Marine Biologist Wants To Save Endangered Manta Rays
| LAST UPDATE 05/05/2023
A marine biologist has made it her mission to save the endangered species. Her efforts are making a big wave in the marine biology community. Continue reading to learn more about Jessica Pate and her actions to preserve the manta ray.
Marine biologist Jessica Pate is the founder of the nonprofit Florida Manta Project. For the past seven years, she has dedicated her life’s work to studying the manta ray and working to preserve its population. The manta rays are the largest in the world. They can live up to 50 years and grow up to 29 feet. They have large, flat, diamond-shaped bodies and two horn-shaped fins coming out of their head, earning them the nickname “devil fish.” Manta rays enjoy living in tropical and subtropical areas, preferring temperate ocean waters. Once she encountered a manta ray off the Florida coast, she was enthralled and chose to make this mission her livelihood.
Per Science News, only one study of manta ray sightings off the Florida coast was published before Pate began her nonprofit. Pate created the Florida Manta Project and got to work. She “conducts aerial drone surveys, gathers accounts of citizen sightings and spends countless hours tagging, tracking and measuring the creatures.” All these efforts led to her first fantastic discovery. She located a manta ray nursery in southern Florida. It is only one of three that have been found globally. Pate has also been working on teaching local anglers how to keep the mantas safe while they are fishing. Continuing her work, she made another significant finding. Pate and her colleagues realized that the sicklefin devil ray, a relative of the manta ray, also calls the western Atlantic and Gulf of Mexico home. The two species are quite similar in size and shape, but sicklefin devils are usually more of a golden-brown, and mantas are black.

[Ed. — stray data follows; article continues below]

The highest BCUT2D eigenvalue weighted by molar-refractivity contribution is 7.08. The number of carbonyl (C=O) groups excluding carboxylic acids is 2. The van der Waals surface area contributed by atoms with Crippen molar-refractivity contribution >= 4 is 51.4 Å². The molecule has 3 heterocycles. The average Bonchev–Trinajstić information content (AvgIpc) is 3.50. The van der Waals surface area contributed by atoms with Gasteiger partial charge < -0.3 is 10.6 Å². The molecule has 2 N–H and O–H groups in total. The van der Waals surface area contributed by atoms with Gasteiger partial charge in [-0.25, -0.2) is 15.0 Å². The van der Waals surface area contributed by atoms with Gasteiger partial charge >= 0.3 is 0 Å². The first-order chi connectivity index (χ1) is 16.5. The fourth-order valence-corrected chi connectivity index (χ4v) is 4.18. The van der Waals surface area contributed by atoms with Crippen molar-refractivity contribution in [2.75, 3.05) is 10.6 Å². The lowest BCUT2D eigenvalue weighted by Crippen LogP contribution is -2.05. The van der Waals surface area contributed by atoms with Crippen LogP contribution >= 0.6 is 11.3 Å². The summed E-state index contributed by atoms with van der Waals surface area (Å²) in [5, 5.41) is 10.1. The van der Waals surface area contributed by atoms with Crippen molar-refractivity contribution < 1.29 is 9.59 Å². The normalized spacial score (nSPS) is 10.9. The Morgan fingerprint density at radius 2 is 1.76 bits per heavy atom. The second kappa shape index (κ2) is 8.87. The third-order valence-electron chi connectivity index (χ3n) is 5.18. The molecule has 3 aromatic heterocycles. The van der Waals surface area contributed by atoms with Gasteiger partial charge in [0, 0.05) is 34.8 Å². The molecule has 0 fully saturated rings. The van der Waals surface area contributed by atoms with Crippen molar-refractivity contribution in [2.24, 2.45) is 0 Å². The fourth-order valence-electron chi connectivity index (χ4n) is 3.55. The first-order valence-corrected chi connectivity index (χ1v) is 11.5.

While the Florida Manta Project is progressing, there is still much work left to do before these sea creatures are considered safe. Stay tuned for updates on their progress. To read about Pate’s research in full, click here.